Self-efficacy, the belief in one's ability to succeed in learning tasks, predicts learning and success in education broadly and physics specifically. While self-efficacy increases for students in most introductory science and mathematics courses, self-efficacy consistently decreases for women in physics courses. This study used the experience sampling method to investigate gender differences in the self-efficacy states high school students experienced in physics, other math and science classes, and other classes. Data for the study came from the Sloan survey of youth and social development and included data from 1332 students at 12 different schools collected between 1993 and 1997. Principle components analysis identified a self-efficacy state measure within the data. Comparisons of self-efficacy states across gender and activity (e.g., physics and science and mathematics courses) using a two-level hierarchical linear model identified a large gender difference in self-efficacy states in physics and only in physics. These results add to the growing evidence that female students' physics self-efficacy tends to decrease after taking physics courses. Given that self-efficacy predicts career choice and success, decreases in women's physics self-efficacy may inform why women are much less likely to pursue physics careers than men.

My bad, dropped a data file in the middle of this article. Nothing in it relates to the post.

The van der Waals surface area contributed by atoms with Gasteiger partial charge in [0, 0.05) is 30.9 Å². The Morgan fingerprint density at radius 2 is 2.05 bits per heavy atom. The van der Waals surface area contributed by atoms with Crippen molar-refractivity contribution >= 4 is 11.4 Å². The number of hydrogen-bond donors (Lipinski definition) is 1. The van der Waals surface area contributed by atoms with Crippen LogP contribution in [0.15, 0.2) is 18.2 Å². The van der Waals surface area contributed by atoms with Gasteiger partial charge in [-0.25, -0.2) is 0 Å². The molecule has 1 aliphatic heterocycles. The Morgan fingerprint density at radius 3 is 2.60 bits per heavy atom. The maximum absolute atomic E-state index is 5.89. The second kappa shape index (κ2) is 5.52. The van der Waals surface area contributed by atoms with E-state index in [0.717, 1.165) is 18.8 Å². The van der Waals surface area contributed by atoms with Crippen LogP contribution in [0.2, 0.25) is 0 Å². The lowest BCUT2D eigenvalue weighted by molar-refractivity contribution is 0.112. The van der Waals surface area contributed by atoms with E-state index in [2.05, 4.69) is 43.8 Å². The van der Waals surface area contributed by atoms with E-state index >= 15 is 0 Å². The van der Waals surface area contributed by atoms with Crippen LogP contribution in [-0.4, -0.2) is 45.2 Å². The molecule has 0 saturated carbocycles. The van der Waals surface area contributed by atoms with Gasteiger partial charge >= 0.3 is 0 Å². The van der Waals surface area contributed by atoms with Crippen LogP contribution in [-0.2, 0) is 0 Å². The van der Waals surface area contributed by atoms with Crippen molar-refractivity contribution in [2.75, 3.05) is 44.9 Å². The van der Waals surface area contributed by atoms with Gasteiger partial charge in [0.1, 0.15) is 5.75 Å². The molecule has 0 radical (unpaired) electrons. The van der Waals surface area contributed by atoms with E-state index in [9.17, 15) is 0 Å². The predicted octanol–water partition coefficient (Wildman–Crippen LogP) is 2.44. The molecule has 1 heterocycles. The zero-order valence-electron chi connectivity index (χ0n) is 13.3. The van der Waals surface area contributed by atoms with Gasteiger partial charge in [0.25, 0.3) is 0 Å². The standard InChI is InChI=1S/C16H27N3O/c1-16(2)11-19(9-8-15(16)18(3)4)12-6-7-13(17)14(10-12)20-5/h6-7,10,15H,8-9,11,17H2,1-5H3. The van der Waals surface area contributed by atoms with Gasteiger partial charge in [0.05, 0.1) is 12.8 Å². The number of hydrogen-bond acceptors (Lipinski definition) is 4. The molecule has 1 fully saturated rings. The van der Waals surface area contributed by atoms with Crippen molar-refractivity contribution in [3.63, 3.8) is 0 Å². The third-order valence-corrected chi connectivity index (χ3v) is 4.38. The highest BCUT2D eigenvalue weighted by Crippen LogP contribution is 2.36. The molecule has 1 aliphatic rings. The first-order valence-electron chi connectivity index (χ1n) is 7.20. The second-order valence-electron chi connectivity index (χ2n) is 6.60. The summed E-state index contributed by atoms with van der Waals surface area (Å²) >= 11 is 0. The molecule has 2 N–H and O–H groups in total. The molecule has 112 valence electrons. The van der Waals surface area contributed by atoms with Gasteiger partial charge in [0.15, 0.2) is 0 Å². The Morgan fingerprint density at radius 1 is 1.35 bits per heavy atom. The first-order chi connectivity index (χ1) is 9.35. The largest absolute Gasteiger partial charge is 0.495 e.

Nissen, J. M. (2019). Gender differences in self-efficacy states in high school physics. Physical Review Physics Education Research, 15(1). https://doi.org/10.1103/PhysRevPhysEducRes.15.013102